Here’s How Dietary Fiber In the Gut May Help With Skin Allergies


Fiber is a crucial part of an individual’s diet as this non-digestible aspect of plant foods has an essential role in the body’s overall metabolic function. Previous research demonstrates that dietary fiber helps prevent various diseases, including heart disease, diabetes, and different types of cancers, such as colon cancer.

More so, scientists stated that dietary fiber helps regulate the body’s overall gastrointestinal health. However, the benefits of fiber to the body are not only limited to the inside. A new study exploring the emerging gut-skin axis has found that microbial fermentation of dietary fiber in the gut can potentially help protect against particular skin allergies.

The study’s researchers hypothesized that a low fiber intake, characteristic of a westernized lifestyle, can impact skin barrier dysfunction and the following tendency for early allergen sensitization. This article will summarize some of its essential findings on how dietary fiber in the gut may help with skin allergies.

How Can The Gut Affect The Skin?

Evidence suggests that chronic inflammatory disorders, including autoimmune and type 2 allergic diseases, have increased worldwide over the past years. 

A source stated that around 20 million people suffer from any allergic disease, 10 million have active allergic symptoms in any year, and at least 2.5 million people, or 1 in 6 of those with allergies, have severe symptoms that require medical help. 

A growing body of literature that the rapid and recent prevalence of allergic epidemics results from environmental and behavioral changes collectively known as the “westernized lifestyle.” It has been hypothesized that this lifestyle could cause epithelial barrier dysfunction, which leads to the enhanced entry of allergens at mucosal surfaces, systemic allergen sensitization, and, ultimately, the development of allergic diseases.

The 2022 study published in the Mucosal Immunology pondered on this relationship. It tested this hypothesis by developing an experimental model where skin barrier dysfunction was triggered by exposing dorsal murine skin to ubiquitous house dust mite (HDM) allergens, which possess protease activity.

The researchers fed mice a diet high in fermentable fiber or gave them purified SCFAs, which are a profoundly protective treatment against allergic skin inflammation, before exposing their skin to house dust mite allergens.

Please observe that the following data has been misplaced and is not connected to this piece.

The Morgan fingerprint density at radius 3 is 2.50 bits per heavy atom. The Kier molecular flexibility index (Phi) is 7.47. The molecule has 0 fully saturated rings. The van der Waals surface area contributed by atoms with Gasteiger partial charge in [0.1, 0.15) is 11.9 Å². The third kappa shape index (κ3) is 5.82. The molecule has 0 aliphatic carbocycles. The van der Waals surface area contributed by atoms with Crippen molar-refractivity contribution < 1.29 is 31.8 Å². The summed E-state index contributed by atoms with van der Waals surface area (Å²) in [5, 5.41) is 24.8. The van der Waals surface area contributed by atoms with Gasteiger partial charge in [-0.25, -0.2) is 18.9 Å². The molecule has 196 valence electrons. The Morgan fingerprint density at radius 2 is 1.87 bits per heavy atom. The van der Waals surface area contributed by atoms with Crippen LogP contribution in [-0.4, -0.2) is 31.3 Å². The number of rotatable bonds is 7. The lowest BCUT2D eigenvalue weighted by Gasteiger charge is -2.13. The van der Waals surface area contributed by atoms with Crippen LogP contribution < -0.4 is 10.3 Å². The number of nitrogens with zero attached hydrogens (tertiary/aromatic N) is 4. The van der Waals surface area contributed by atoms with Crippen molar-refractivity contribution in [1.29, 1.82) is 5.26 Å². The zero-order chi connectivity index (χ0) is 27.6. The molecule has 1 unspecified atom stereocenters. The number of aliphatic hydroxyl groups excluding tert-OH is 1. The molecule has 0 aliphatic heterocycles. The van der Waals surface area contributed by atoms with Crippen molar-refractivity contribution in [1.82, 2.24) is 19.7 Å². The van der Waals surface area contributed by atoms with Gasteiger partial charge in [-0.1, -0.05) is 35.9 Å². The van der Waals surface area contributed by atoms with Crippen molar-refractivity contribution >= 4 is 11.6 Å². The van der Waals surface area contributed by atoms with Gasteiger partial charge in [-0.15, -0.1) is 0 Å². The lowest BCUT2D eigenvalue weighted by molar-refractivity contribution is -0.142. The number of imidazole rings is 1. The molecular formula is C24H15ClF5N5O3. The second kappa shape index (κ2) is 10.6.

The mice were either fed a control, high-fiber, or low-fiber diet supplemented with Butyrate. The high-fiber diet contained inulin, which is a fermentable fiber that feeds the good bacteria in the gut. The gut bacteria convert inulin and other fermentable fibers into short-chain fatty acids (SCFAs) as a byproduct, including Butyrate.

Short-chain fatty acids have a wide range of effects, primarily acting as fuel for the metabolism of some cells. In this study, the researchers found that the short-chain fatty acid, Butyrate, boosted keratinocytes and increased their differentiation, improving the skin barrier.

With this, the researchers stated that if a person’s skin barrier can be improved, there is a significant chance that this person, particularly those at risk of allergies, can be protected from having immune responses against allergens. This would then lead to protection against diseases like atopic dermatitis, food allergies, and asthma.

The researchers further stated that since short-chain fatty acids can be given topically and are well-tolerated, it opens up avenues for developing preventative interventions or disease-modifying strategies, demonstrating this research’s significance.

One of these possibilities includes exploring whether this could benefit children at risk of developing skin allergies that lead to food allergies and asthma or the so-called Atopic March.

In sum, the study demonstrated that dietary fiber intake is essential for improving skin barrier function, consequently preventing allergen entrance and subsequent sensitization and disease. Finally, the research supports the concept that reduced SCFA levels, characteristic of a low-fiber diet and a “westernized lifestyle,” damage epithelial barrier function and emphasize the gut-skin axis as a primary mechanism supporting protection against allergies and atopic dermatitis.

Journal Reference

Trompette, A., Pernot, J., Perdijk, O., Alqahtani, R. A., Domingo, J. S., Camacho-Muñoz, D., Wong, N. C., Kendall, A. C., Wiederkehr, A., Nicod, L. P., Nicolaou, A., von Garnier, C., Ubags, N. D., & Marsland, B. J. (2022). Gut-derived short-chain fatty acids modulate skin barrier integrity by promoting keratinocyte metabolism and differentiation. Mucosal Immunology, 15(5), 908–926. 

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